How Costco Makes Its Stakeholders Happy

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The Fool chats with Costco's (NASDAQ: COST  ) new CEO, Craig Jelinek. Craig first joined the company as a warehouse manager in 1984, quickly rising to become a regional manager, and then through various executive posts over the years. He became president and COO in 2010, and took over from longtime CEO Jim Sinegal in January 2012.

Emloyees, customers, shareholders... everyone seems to love Costco. Jelinek explains the company's approach to business, and how it balances the interests of all its different stakeholders, with nearly 90% renewal by customers, and stock returns upwards of 15% a year.

To watch the full interview, click here.

The Motley Fool's chief investment officer has selected his No. 1 stock for this year. Find out which stock it is in the special free report: "The Motley Fool's Top Stock for 2013." Just click here to access the report and find out the name of this under-the-radar company.

Austin Smith: You guys are one of the rare companies that left all your stakeholders very happy -- your customers, your employees, your shareholders. As you think about all the people who are affected from Costco's day-to-day operations, where do you start? Is it with the customer? Is it with your employees? Who do you start with?

Craig Jelinek: Well, it's a combination of both. Obviously, before you ever open up your doors, you have to start with your employees, and you have to have suppliers. But, the bottom line is, if you look at our mission statement, you take care of your customer, your member. You take care of your employees. You take care of your suppliers. Actually, the first thing is always, obey the law.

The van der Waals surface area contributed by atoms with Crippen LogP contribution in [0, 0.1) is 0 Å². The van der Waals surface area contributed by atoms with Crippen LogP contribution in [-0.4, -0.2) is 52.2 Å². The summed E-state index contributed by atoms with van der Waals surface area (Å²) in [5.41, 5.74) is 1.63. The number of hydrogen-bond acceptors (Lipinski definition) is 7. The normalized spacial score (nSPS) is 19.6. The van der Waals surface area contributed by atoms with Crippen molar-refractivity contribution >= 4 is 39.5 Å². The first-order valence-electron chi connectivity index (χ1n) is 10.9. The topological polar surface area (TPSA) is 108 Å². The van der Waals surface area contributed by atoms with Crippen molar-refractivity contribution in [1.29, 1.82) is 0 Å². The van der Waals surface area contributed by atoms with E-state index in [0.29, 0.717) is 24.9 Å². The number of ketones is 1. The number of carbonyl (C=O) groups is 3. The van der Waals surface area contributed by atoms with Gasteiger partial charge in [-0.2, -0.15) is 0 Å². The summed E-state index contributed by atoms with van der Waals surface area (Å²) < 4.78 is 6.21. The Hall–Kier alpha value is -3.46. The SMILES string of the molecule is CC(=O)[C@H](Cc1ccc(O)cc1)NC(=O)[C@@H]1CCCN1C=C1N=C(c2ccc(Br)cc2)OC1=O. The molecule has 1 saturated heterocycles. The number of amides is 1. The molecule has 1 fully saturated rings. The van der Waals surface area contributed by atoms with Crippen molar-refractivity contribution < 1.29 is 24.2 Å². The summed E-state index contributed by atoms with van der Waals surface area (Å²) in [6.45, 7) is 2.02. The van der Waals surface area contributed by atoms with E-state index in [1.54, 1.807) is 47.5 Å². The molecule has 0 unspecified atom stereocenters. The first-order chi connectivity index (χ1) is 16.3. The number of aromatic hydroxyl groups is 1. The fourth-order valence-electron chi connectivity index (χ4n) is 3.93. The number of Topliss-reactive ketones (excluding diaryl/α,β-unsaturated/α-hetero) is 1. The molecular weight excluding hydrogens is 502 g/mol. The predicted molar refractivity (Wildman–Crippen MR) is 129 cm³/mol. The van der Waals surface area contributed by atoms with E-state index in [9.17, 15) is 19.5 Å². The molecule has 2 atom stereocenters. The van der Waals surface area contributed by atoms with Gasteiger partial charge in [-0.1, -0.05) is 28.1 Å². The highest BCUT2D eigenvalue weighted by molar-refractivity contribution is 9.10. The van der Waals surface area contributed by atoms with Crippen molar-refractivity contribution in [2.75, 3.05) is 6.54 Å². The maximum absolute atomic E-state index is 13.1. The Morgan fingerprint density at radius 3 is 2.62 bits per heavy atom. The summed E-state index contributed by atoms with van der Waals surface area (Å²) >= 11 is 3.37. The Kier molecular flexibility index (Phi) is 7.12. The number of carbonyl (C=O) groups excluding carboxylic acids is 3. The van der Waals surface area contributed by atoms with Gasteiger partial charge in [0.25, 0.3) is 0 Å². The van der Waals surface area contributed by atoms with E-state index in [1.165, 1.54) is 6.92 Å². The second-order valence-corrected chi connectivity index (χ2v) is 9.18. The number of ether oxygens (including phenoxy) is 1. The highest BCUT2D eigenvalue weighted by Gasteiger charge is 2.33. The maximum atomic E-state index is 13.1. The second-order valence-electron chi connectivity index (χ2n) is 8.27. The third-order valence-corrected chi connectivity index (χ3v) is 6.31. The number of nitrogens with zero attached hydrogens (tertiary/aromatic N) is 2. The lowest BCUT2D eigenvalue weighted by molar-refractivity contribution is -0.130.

Then, if you do all those things, you're going to reward the shareholders. That's always been our philosophy. If you get too shortsighted, and you want to reward your shareholders as the most important thing, chances are you're not going to be in business in five, or 10, 15 years.

Our view is, we want to have a company for the long haul, and continue to grow the sales, and grow the profits fairly, and make sure there's always opportunity for our employees to grow. If you look at the last 30 years, our stock has grown about 15 to 16% a year in value, and we think we've got a pretty fair return for our shareholders.

Austin: Pretty good clip. You can't be upset with that sort of return.

Craig: No. We think it's been more than fair, and we think we've got a business model that's going to last us for a long time.

Austin: One of the, in my opinion, most impressive statistics that I see about your company is the amazing renewal rates -- upward of 90%, I believe, most recently.

Craig: Right. We're 89 high, so we're close. If you round it, we're at 90% in the U.S., and in Canada, and we're in the mid-70s in our international part of the business, which is Asia, which actually is considered to have improved considerably.

Austin: Interesting. How do you guys achieve that amazing retention? It's absolutely phenomenal customer retention. How do you guys cultivate that number year after year after year?

Craig: Well, the consumer pays for a membership, and they make that decision based on what they figure the value of the membership is. I think if you continue to bring value to the consumer, and bring quality to the consumer, and know the consumer knows if the item doesn't perform well, they can bring it back.

You build trust with the consumer, and I think it's really that simple. They like what they see, and they continue to renew. If they won't like us, they don't like what they see, they're not going to renew, so I think if you look at it, they like it, so they're renewing.

Austin: Right.

Craig: It's kind of simple. I don't know how else to put it.

The Motley Fool's chief investment officer has selected his No. 1 stock for this year. Find out which stock it is in the special free report: "The Motley Fool's Top Stock for 2013." Just click here to access the report and find out the name of this under-the-radar company.

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